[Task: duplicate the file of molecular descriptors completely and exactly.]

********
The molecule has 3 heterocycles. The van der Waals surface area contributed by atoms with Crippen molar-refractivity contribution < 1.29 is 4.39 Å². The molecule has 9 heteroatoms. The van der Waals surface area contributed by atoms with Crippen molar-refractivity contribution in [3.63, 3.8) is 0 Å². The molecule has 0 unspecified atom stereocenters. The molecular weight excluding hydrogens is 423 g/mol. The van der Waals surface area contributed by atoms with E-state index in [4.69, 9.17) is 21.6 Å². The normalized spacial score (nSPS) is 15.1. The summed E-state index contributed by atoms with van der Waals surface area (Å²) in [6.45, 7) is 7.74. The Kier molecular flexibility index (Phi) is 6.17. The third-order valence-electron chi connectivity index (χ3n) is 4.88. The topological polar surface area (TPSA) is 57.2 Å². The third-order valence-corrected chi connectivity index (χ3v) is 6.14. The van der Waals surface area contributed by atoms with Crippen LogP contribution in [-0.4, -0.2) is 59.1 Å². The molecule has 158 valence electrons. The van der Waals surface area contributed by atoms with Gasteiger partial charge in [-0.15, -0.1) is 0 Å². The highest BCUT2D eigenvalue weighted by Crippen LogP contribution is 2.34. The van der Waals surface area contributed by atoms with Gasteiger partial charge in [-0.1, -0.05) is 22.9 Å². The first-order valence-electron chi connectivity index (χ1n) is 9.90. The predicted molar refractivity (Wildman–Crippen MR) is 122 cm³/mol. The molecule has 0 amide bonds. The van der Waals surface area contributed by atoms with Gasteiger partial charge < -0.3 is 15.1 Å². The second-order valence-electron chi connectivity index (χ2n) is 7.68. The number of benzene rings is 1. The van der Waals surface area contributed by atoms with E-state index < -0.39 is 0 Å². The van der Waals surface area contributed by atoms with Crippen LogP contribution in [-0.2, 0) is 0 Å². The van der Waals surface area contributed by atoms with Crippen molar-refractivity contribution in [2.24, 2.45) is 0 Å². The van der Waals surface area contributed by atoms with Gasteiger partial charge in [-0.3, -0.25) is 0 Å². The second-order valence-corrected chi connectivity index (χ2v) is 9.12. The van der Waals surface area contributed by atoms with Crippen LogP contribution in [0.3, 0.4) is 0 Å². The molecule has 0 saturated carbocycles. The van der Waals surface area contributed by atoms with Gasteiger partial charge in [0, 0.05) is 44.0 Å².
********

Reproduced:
The molecule has 3 heterocycles. The van der Waals surface area contributed by atoms with Crippen molar-refractivity contribution < 1.29 is 4.39 Å². The molecule has 9 heteroatoms. The van der Waals surface area contributed by atoms with Crippen molar-refractivity contribution in [3.63, 3.8) is 0 Å². The molecule has 0 unspecified atom stereocenters. The molecular weight excluding hydrogens is 423 g/mol. The van der Waals surface area contributed by atoms with E-state index in [4.69, 9.17) is 21.6 Å². The normalized spacial score (nSPS) is 15.1. The summed E-state index contributed by atoms with van der Waals surface area (Å²) in [6.45, 7) is 7.74. The Kier molecular flexibility index (Phi) is 6.17. The third-order valence-electron chi connectivity index (χ3n) is 4.88. The topological polar surface area (TPSA) is 57.2 Å². The third-order valence-corrected chi connectivity index (χ3v) is 6.14. The van der Waals surface area contributed by atoms with Crippen LogP contribution in [-0.4, -0.2) is 59.1 Å². The molecule has 158 valence electrons. The van der Waals surface area contributed by atoms with Gasteiger partial charge in [-0.15, -0.1) is 0 Å². The highest BCUT2D eigenvalue weighted by Crippen LogP contribution is 2.34. The van der Waals surface area contributed by atoms with Gasteiger partial charge in [-0.1, -0.05) is 22.9 Å². The first-order valence-electron chi connectivity index (χ1n) is 9.90. The predicted molar refractivity (Wildman–Crippen MR) is 122 cm³/mol. The molecule has 0 amide bonds. The van der Waals surface area contributed by atoms with Gasteiger partial charge < -0.3 is 15.1 Å². The second-order valence-electron chi connectivity index (χ2n) is 7.68. The number of benzene rings is 1. The van der Waals surface area contributed by atoms with E-state index < -0.39 is 0 Å². The van der Waals surface area contributed by atoms with Crippen LogP contribution in [-0.2, 0) is 0 Å². The van der Waals surface area contributed by atoms with Crippen molar-refractivity contribution in [2.24, 2.45) is 0 Å². The van der Waals surface area contributed by atoms with Gasteiger partial charge in [-0.3, -0.25) is 0 Å². The second-order valence-corrected chi connectivity index (χ2v) is 9.12. The van der Waals surface area contributed by atoms with Crippen LogP contribution in [0.3, 0.4) is 0 Å². The molecule has 0 saturated carbocycles. The van der Waals surface area contributed by atoms with Gasteiger partial charge in [0, 0.05) is 44.0 Å².